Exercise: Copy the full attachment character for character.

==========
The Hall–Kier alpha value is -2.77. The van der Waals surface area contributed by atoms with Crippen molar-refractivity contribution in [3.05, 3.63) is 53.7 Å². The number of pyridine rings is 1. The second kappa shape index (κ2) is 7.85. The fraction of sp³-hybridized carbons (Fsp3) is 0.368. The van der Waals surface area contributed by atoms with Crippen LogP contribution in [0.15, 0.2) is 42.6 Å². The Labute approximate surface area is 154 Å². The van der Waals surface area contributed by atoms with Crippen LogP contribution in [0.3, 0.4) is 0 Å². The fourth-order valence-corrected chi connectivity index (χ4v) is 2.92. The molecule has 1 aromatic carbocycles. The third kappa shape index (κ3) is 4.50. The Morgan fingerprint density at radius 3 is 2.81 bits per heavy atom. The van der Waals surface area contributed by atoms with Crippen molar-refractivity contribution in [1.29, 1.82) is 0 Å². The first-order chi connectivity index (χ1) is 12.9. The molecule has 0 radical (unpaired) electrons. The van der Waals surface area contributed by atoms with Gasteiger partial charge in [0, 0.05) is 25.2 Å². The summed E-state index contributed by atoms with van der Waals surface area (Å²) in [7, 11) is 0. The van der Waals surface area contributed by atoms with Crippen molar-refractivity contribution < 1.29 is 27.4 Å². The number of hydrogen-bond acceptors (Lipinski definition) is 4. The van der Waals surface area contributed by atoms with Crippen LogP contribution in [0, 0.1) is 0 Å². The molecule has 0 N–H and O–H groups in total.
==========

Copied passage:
The Hall–Kier alpha value is -2.77. The van der Waals surface area contributed by atoms with Crippen molar-refractivity contribution in [3.05, 3.63) is 53.7 Å². The number of pyridine rings is 1. The second kappa shape index (κ2) is 7.85. The fraction of sp³-hybridized carbons (Fsp3) is 0.368. The van der Waals surface area contributed by atoms with Crippen LogP contribution in [0.15, 0.2) is 42.6 Å². The Labute approximate surface area is 154 Å². The van der Waals surface area contributed by atoms with Crippen LogP contribution in [0.3, 0.4) is 0 Å². The fourth-order valence-corrected chi connectivity index (χ4v) is 2.92. The molecule has 1 aromatic carbocycles. The third kappa shape index (κ3) is 4.50. The Morgan fingerprint density at radius 3 is 2.81 bits per heavy atom. The van der Waals surface area contributed by atoms with Crippen molar-refractivity contribution in [1.29, 1.82) is 0 Å². The first-order chi connectivity index (χ1) is 12.9. The molecule has 0 radical (unpaired) electrons. The van der Waals surface area contributed by atoms with Gasteiger partial charge in [0, 0.05) is 25.2 Å². The summed E-state index contributed by atoms with van der Waals surface area (Å²) in [7, 11) is 0. The van der Waals surface area contributed by atoms with Crippen molar-refractivity contribution < 1.29 is 27.4 Å². The number of hydrogen-bond acceptors (Lipinski definition) is 4. The van der Waals surface area contributed by atoms with Crippen LogP contribution in [0, 0.1) is 0 Å². The molecule has 0 N–H and O–H groups in total.